The High Court has granted an anticipatory final injunction against three known defendants and persons unknown. The order restrains them from trespassing on the O2 Arena and Entertainment Complex and also requires the known defendants to remove videos of their past O2 trespasses from their social media channels. In confirming protection against venue intrusion and unauthorised exploitation of footage, the ruling will be welcome to venue owners, promoters and artists.
The claimants in this case were the owners of the O2. The known defendants were self-styled “urban explorers”, who had, on more than one occasion, trespassed on the claimants’ property by overnighting in the O2 and climbing on the roof’s external tent-like fabric.
The injunction sought by the claimants in this instance was an anticipatory injunction on a final basis. For the High Court to grant this injunction, it was necessary for the claimants to prove that:
(a) there was a “strong probability” that, unless restrained by injunction, the defendants would act in breach of the claimants’ rights; and
(b) if the defendants did contravene these rights, there would be harm that was “so grave and irreparable” that it could not be avoided by an immediate interim injunction.
On the facts, the court was satisfied on both counts.
The balance of human rights (Article 10 and Article 1 Protocol 1) was central to this case. While not disregarding the importance of the defendants’ right to freedom of expression, venue owners need to be able to enforce their right to property and their right to protection against unlawful trespass.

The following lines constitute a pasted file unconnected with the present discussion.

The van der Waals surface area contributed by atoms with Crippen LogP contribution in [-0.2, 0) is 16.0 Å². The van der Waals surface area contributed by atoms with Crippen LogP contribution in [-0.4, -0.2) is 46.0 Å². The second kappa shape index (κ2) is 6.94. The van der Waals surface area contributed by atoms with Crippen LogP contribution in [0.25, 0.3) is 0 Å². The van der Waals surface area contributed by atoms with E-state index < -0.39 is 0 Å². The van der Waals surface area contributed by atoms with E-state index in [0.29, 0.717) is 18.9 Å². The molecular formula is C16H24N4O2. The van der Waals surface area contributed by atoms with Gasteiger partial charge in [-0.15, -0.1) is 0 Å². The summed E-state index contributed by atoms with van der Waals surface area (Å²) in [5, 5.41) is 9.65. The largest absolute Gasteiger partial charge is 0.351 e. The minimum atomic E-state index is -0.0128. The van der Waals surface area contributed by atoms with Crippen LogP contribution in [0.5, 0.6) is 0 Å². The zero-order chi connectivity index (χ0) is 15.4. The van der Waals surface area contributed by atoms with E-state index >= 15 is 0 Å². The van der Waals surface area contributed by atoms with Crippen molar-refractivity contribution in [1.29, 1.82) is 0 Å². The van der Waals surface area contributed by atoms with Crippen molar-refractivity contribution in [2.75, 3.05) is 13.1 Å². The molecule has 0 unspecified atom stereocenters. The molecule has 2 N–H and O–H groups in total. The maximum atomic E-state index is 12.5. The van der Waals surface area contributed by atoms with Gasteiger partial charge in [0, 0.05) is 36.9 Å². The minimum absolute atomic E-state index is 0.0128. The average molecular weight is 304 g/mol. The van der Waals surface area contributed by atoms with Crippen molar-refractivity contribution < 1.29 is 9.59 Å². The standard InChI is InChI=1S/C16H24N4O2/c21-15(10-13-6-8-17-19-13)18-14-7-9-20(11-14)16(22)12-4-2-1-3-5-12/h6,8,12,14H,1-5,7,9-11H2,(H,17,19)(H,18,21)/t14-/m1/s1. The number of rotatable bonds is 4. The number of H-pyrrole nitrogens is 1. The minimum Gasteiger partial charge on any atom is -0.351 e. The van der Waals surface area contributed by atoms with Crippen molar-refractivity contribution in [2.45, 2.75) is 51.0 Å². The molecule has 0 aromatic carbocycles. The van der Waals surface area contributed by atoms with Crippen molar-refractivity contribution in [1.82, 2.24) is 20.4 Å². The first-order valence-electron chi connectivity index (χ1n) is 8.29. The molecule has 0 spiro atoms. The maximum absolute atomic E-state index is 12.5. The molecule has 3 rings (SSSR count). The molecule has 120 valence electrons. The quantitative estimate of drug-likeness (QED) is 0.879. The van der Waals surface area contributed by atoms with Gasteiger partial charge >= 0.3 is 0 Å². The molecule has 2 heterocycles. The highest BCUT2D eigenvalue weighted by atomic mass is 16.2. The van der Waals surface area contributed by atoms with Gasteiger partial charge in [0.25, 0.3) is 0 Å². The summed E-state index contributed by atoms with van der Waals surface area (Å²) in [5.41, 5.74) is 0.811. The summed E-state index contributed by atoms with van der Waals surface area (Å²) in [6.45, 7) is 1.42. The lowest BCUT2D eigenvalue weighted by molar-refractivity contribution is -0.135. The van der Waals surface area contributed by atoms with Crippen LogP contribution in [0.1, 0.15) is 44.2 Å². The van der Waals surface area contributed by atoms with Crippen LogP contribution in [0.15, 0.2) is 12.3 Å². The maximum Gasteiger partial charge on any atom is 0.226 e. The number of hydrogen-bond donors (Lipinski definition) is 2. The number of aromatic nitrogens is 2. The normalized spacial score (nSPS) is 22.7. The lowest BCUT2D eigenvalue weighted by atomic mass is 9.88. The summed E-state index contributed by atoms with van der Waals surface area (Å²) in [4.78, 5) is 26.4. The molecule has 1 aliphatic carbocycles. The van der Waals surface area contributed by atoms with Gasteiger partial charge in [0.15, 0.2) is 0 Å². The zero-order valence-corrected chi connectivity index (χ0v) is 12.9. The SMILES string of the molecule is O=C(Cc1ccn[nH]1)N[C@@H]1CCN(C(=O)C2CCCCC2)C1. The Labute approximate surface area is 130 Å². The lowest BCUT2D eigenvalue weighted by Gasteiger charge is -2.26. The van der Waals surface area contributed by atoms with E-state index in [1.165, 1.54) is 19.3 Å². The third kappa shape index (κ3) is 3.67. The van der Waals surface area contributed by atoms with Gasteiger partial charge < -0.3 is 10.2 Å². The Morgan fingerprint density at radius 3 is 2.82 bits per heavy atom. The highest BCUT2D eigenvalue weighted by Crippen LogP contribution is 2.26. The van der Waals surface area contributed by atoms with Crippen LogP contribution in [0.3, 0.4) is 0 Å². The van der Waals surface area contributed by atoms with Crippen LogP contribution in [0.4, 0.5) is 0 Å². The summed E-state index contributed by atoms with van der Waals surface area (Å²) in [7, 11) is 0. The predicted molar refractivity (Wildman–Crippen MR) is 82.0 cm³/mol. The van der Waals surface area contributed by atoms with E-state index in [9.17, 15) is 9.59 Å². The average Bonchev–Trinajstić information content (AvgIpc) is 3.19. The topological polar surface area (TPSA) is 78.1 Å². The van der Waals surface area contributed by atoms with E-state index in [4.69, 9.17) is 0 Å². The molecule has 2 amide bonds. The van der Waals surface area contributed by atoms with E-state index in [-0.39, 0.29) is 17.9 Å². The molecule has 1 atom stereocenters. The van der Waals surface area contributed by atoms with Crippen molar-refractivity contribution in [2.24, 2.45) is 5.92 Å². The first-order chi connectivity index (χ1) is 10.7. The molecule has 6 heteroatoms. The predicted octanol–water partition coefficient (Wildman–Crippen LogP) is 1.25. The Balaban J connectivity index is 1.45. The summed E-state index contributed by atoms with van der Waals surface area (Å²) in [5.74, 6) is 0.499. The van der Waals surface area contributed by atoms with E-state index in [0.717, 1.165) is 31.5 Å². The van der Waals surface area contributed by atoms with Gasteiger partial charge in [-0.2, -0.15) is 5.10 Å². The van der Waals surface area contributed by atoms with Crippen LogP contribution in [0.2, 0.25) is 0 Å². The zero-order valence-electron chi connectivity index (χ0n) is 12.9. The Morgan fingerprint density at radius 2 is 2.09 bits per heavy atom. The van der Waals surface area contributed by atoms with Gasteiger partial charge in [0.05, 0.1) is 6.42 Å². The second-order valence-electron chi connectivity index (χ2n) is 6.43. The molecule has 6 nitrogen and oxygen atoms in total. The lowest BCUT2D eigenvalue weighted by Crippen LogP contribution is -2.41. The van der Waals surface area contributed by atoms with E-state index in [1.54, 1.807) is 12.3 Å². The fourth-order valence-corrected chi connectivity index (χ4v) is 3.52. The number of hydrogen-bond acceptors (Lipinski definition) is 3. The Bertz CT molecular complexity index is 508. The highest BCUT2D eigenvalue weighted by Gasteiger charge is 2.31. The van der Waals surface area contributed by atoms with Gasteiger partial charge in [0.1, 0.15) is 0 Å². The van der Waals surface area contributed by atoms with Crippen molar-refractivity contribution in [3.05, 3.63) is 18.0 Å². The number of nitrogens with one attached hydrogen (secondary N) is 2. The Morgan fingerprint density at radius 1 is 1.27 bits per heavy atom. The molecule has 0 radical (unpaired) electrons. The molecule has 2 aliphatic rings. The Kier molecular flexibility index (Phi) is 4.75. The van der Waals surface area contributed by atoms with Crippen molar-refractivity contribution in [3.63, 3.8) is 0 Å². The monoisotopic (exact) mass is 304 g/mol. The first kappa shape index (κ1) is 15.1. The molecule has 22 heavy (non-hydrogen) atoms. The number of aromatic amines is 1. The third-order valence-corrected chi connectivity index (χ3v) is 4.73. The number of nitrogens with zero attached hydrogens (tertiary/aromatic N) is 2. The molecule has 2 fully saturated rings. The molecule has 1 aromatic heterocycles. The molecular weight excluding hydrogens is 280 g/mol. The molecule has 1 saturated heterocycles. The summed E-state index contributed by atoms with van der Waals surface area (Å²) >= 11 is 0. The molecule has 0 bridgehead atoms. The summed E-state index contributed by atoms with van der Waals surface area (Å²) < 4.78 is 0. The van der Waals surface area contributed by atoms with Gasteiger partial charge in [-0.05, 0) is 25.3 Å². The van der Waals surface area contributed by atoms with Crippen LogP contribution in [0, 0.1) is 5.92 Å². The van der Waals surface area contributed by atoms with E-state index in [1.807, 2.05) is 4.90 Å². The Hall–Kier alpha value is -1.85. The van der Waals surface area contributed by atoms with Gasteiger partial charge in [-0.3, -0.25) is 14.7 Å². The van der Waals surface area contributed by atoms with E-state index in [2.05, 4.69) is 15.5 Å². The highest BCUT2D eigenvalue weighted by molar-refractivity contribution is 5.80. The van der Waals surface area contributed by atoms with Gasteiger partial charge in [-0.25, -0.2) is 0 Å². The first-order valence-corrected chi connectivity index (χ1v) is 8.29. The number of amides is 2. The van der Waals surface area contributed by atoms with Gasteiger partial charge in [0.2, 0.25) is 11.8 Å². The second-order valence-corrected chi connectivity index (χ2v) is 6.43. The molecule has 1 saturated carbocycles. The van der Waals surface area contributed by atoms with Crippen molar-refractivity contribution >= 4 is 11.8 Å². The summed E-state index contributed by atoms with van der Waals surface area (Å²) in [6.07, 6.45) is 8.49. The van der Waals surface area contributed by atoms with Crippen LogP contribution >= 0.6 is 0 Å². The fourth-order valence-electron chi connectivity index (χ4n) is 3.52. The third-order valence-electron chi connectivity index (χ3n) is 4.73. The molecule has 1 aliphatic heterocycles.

The judge made clear that the outcome of this case might well have been different on different facts. The particular function and structure of the O2 as a venue was an important factor. Besides, without the concern for the safety of patrons, staff and performers that frequent the venue, the requirement for grave and irreparable harm might not have been established.
As considered in the judgment, it is hard to predict how the practice of urban exploring will develop. It is clear that it remains a popular and sensational activity that receives a substantial amount of public attention. If more cases of this nature come before the courts, the rulings may vary depending on the circumstances, including the type of venue and whether the purpose of trespass is financial. For now, though, the ruling sets a broadly helpful precedent for venue owners in protecting their own property and their promoters, artists and patrons from unauthorised intrusion and exploitation.
Ed Weidman, Partner and Rachael Heeley, Trainee Solicitor, Simkins LLP
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